You'd think that I'd be crazy-excited about a new compact camera that has 7 megapixel resolution, a 10X optical lens, and high definition video capture. And to some degree, I am impressed with the just-announced Canon PowerShot TX1.
This device fits in your shirt pocket, yet can record full-motion video (to an SD card) and shoot 7 megapixel still shots. And like a dedicated video recorder, you can zoom the lens during capture -- something that many still cameras don't allow you to do in movie mode. And how about that 39-390mm optical zoom in a camera the size of a deck of cards? Wow. That is impressive. The TX1 is also Vista certified right out of the box, in addition to being Mac OS X 10.4 compatible.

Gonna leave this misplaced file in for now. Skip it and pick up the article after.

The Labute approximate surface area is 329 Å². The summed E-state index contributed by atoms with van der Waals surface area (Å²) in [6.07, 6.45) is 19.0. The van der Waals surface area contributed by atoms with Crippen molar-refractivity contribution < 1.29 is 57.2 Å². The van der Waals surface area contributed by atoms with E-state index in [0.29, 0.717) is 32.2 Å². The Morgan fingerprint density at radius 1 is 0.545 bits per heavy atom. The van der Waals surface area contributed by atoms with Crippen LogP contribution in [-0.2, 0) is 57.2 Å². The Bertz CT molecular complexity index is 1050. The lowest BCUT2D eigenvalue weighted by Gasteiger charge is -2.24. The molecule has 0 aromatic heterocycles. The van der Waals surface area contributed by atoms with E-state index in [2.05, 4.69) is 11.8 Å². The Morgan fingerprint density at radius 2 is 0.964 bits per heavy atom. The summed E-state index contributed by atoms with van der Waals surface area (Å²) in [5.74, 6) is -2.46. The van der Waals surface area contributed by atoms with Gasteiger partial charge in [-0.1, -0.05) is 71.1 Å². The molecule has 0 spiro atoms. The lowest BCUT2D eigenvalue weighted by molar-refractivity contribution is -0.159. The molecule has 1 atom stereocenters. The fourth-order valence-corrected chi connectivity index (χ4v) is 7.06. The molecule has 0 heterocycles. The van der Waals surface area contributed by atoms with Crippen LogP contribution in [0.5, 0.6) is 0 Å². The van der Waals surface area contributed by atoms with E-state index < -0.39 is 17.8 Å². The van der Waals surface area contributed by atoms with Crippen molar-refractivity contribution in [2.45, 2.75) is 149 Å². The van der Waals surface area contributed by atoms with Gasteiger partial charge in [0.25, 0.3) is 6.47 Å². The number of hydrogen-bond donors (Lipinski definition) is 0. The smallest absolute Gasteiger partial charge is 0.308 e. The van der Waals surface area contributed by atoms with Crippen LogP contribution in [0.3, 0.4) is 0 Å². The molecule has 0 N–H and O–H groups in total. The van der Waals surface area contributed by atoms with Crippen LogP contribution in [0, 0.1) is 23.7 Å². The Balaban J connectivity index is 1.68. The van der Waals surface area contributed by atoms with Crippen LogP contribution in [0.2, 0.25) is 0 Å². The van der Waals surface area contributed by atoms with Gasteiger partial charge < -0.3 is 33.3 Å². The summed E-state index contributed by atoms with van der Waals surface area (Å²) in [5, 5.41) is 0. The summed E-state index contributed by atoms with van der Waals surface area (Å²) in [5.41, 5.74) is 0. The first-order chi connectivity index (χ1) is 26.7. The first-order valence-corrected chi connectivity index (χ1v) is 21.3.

But it has two major shortcomings that will keep me from purchasing it. First, if you can record stunning high-definition video (1280 x 720 @ 30fps), but have to use an onboard microphone for the audio, what are you really gaining? The image is only half of the equation in movie making, and until camera manufacturers provide us with a microphone jack so we can record equally impressive audio, we can't use these devices instead of a camcorder.
Also, I'm totally mystified by Canon's insistence on using the AVI Motion JPEG WAVE format for video instead of some flavor of MPEG. Using the AVI format, you get a whopping 13 minutes of continuous movie recording at 1280x720 resolution on a 4GB memory card. If Canon were to switch to an advanced MPEG format, they could quadruple capture time for the same amount of storage space.
So, I have to view the new PowerShot TX1 as a potentially impressive still camera (10x optical with 7 megapixel resolution) that also records movies. But as a state of the art hybrid, it comes up short for me.
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